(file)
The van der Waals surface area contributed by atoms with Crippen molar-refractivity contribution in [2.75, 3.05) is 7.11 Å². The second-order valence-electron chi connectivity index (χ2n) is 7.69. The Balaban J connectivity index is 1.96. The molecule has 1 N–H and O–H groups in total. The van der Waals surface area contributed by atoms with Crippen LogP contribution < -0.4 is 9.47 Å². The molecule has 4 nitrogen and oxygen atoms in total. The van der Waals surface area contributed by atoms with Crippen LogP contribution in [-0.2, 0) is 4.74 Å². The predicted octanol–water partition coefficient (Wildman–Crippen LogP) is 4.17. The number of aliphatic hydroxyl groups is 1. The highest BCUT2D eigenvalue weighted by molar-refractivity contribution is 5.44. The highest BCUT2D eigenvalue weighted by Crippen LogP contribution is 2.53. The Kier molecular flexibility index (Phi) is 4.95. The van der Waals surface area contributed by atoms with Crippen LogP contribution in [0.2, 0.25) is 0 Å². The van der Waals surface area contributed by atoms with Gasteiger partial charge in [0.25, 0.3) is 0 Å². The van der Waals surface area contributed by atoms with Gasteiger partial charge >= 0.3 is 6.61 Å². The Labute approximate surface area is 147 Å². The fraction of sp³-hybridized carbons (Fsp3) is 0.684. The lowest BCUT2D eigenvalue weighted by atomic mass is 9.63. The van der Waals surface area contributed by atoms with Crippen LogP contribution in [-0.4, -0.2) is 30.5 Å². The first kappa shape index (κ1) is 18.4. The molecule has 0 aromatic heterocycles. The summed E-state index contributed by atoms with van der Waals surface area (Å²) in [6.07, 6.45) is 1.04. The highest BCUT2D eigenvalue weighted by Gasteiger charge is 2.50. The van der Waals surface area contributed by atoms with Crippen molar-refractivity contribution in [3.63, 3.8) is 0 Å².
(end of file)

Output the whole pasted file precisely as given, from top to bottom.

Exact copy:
The van der Waals surface area contributed by atoms with Crippen molar-refractivity contribution in [2.75, 3.05) is 7.11 Å². The second-order valence-electron chi connectivity index (χ2n) is 7.69. The Balaban J connectivity index is 1.96. The molecule has 1 N–H and O–H groups in total. The van der Waals surface area contributed by atoms with Crippen LogP contribution < -0.4 is 9.47 Å². The molecule has 4 nitrogen and oxygen atoms in total. The van der Waals surface area contributed by atoms with Crippen LogP contribution in [-0.2, 0) is 4.74 Å². The predicted octanol–water partition coefficient (Wildman–Crippen LogP) is 4.17. The number of aliphatic hydroxyl groups is 1. The highest BCUT2D eigenvalue weighted by molar-refractivity contribution is 5.44. The highest BCUT2D eigenvalue weighted by Crippen LogP contribution is 2.53. The Kier molecular flexibility index (Phi) is 4.95. The van der Waals surface area contributed by atoms with Crippen LogP contribution in [0.2, 0.25) is 0 Å². The van der Waals surface area contributed by atoms with Gasteiger partial charge in [0.25, 0.3) is 0 Å². The van der Waals surface area contributed by atoms with Gasteiger partial charge >= 0.3 is 6.61 Å². The Labute approximate surface area is 147 Å². The fraction of sp³-hybridized carbons (Fsp3) is 0.684. The lowest BCUT2D eigenvalue weighted by atomic mass is 9.63. The van der Waals surface area contributed by atoms with Crippen LogP contribution in [-0.4, -0.2) is 30.5 Å². The first kappa shape index (κ1) is 18.4. The molecule has 0 aromatic heterocycles. The summed E-state index contributed by atoms with van der Waals surface area (Å²) in [6.07, 6.45) is 1.04. The highest BCUT2D eigenvalue weighted by Gasteiger charge is 2.50. The van der Waals surface area contributed by atoms with Crippen molar-refractivity contribution in [3.63, 3.8) is 0 Å².